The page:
10. Tucker Barnhart, C, Brownsburg HS (IN), #299 overall, 5’8’’/180: When I first started writing this draft review, Barnhart still hadn’t signed. However, he recently did, making this a solid pick. Committed to Georgia Tech, Barnhart’s signability was the big question entering the draft, as his skills are less doubted. A very athletic catcher, Barnhart’s arm is pretty average for the position, but due to that athleticism, Barnhart’s pop times can be excellent. He’s fairly new to the position, so he needs to work on receiving skills. With the bat, I see Barnhart as being solid, especially considering he’s a switch-hitter. I like this pick a lot for draft position and talent, as Barnhart has the potential to be a Major League catcher in the mold of Jason Varitek. He took a fairly large over slot bonus, but getting him signed was important for this draft class. He went 0-for-4 in his Tuesday debut in the GCL. DOB: 1/7/91. Signing bonus: $250,000.

11. Jacob Johnson, RHP, Trinity Christian Academy (FL), #329 overall, 6’4’’/215: I didn’t really think Johnson would be a high pick in this draft, simply because his current stuff isn’t very special. What’s special about Johnson is his projection. With a pro pitcher’s frame, Johnson is able to still have somewhat clean mechanics, a plus for such a big prep pitcher, and I think that’s the saving grace for him. Otherwise, he’d be either hurt or on his way to Wake Forest. However, he was signed quickly for a pretty penny, though it could worth it if the Reds are patient enough with him to let him develop his offspeed stuff. Good pick for talent and draft position, and he signed quickly. He’s had a very successful debut in the GCL, going 0-1 with a 1.04 ERA in 26 innings, walking 10 and striking out 24, allowing only 13 hits. He’s handling lefties and righties alike, so this has to be seen as nothing but a success. DOB: 9/12/90. Signing bonus: $150,000.

12. Josh Garton, OF, Volunteer State CC (TN), #359 overall, 6’2’’/205: I think this pick also has good potential, as Garton has shown great power potential at times in his JUCO career. I don’t really see any other plus tools with Garton, but if he can improve his plate discipline, this can be a solid pick. He’s already 21, so he doesn’t have the extra potential that most JUCO players have compared to four-year program players, but this is a solid twelfth round selection. He signed quickly, but is off to a poor .190/.255/.320 start in 100 ABs with Billings. DOB: 4/27/88. Signing bonus: Unknown.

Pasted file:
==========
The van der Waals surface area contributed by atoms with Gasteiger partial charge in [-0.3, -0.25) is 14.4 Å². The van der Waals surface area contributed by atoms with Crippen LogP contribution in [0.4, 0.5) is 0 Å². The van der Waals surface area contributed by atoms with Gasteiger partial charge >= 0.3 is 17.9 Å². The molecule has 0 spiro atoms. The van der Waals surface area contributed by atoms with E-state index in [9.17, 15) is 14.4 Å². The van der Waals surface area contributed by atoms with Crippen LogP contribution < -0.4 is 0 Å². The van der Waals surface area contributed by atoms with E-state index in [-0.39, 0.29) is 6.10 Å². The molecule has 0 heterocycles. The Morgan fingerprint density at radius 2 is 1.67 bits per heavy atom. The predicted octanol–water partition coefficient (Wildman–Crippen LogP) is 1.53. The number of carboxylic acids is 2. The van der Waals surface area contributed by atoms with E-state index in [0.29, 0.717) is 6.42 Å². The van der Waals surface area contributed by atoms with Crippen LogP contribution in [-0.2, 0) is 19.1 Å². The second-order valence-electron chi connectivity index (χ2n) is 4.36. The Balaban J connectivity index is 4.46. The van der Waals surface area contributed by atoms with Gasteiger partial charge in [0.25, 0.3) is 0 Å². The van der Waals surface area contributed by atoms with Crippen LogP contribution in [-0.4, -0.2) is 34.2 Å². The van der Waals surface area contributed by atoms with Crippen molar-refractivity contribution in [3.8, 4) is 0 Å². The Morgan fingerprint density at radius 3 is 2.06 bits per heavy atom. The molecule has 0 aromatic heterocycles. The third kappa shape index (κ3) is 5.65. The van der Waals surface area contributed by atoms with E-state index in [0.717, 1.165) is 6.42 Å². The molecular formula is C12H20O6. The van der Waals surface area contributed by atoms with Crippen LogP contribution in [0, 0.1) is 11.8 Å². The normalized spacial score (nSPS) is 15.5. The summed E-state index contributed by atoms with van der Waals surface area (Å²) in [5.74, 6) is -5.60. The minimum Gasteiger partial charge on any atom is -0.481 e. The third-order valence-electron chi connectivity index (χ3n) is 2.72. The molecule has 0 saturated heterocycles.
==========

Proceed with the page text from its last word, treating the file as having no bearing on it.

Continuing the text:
13. Nick Christiani, RHP, Vanderbilt, #389 overall, 6’0’’/195: Christiani was a 32nd round pick of the Indians a year ago after his junior year at Vandy, but he chose not to sign. I thought he might go somewhere in the teens this year, but only because he seemed to be an affordable senior option for a team looking for relievers. He doesn’t have great stuff, but might eventually be a middle relief candidate. However, he still hasn’t signed, so I wonder if he even wants to play pro ball. DOB: 7/17/87.

14. Tim Crabbe, RHP, Westmont (CA), #419 overall, 6’4’’/195: I don’t know why, but I never saw Crabbe as a legitimate mid-round draft pick this year. A draft-eligible sophomore, Crabbe does have pro size, but I was told his current stuff wasn’t pro material quite yet. Therefore, I expected he’d either be a late-round follow or not be drafted at all, though I figured the former was the more likely option. However, the Reds drafted him within their true "wants" range, and he signed quickly. He’s 0-3 with a 2.96 ERA in 27.1 innings with Billings so far, striking out 29 and walking 18 while allowing 21 hits. DOB: 2/20/88. Signing bonus: Unknown.

15. Jamie Walczak, RHP, Mercyhurst (PA), #449 overall, 6’2’’/195: Walczak was also an outfield prospect as a senior at Mercyhurst, though I didn’t expect him to go this high for either spot. He doesn’t have good stuff, and he’s already 22, so I’m not a big backer of this pick. He signed quickly and is off to a 1-2 start with Billings, accompanied by a 6.39 ERA in 12.2 innings of relief. He’s been hit quite hard by both righties and lefties alike. DOB: 5/4/87. Signing bonus: Unknown.